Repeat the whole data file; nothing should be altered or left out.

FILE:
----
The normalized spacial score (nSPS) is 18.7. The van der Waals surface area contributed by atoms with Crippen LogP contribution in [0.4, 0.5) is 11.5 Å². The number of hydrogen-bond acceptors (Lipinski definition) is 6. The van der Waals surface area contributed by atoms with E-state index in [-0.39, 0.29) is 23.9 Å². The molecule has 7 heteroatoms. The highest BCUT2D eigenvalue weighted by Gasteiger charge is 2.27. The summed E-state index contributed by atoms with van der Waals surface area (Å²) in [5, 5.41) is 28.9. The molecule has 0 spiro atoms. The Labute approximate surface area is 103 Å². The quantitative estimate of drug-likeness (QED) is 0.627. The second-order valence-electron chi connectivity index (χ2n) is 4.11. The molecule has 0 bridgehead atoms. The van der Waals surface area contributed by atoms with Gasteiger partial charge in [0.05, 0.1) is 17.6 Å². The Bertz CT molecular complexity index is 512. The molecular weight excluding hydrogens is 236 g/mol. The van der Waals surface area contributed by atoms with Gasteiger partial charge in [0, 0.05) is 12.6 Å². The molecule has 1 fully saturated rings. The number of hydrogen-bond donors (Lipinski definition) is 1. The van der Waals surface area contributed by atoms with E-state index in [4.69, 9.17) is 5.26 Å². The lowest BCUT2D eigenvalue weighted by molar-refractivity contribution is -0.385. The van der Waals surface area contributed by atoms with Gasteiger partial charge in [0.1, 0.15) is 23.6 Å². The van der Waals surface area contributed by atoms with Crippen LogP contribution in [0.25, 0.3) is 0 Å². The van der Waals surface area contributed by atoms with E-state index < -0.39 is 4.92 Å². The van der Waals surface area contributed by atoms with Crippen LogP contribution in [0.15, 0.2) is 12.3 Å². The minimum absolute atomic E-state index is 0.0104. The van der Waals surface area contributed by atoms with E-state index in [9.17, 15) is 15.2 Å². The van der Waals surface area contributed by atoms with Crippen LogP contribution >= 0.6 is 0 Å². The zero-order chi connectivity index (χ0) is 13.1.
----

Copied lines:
The normalized spacial score (nSPS) is 18.7. The van der Waals surface area contributed by atoms with Crippen LogP contribution in [0.4, 0.5) is 11.5 Å². The number of hydrogen-bond acceptors (Lipinski definition) is 6. The van der Waals surface area contributed by atoms with E-state index in [-0.39, 0.29) is 23.9 Å². The molecule has 7 heteroatoms. The highest BCUT2D eigenvalue weighted by Gasteiger charge is 2.27. The summed E-state index contributed by atoms with van der Waals surface area (Å²) in [5, 5.41) is 28.9. The molecule has 0 spiro atoms. The Labute approximate surface area is 103 Å². The quantitative estimate of drug-likeness (QED) is 0.627. The second-order valence-electron chi connectivity index (χ2n) is 4.11. The molecule has 0 bridgehead atoms. The van der Waals surface area contributed by atoms with Gasteiger partial charge in [0.05, 0.1) is 17.6 Å². The Bertz CT molecular complexity index is 512. The molecular weight excluding hydrogens is 236 g/mol. The van der Waals surface area contributed by atoms with Gasteiger partial charge in [0, 0.05) is 12.6 Å². The molecule has 1 fully saturated rings. The number of hydrogen-bond donors (Lipinski definition) is 1. The van der Waals surface area contributed by atoms with E-state index in [4.69, 9.17) is 5.26 Å². The lowest BCUT2D eigenvalue weighted by molar-refractivity contribution is -0.385. The van der Waals surface area contributed by atoms with Gasteiger partial charge in [0.1, 0.15) is 23.6 Å². The van der Waals surface area contributed by atoms with Crippen LogP contribution in [0.25, 0.3) is 0 Å². The van der Waals surface area contributed by atoms with E-state index < -0.39 is 4.92 Å². The van der Waals surface area contributed by atoms with Crippen LogP contribution in [0.15, 0.2) is 12.3 Å². The minimum absolute atomic E-state index is 0.0104. The van der Waals surface area contributed by atoms with E-state index in [9.17, 15) is 15.2 Å². The van der Waals surface area contributed by atoms with Crippen LogP contribution >= 0.6 is 0 Å². The zero-order chi connectivity index (χ0) is 13.1.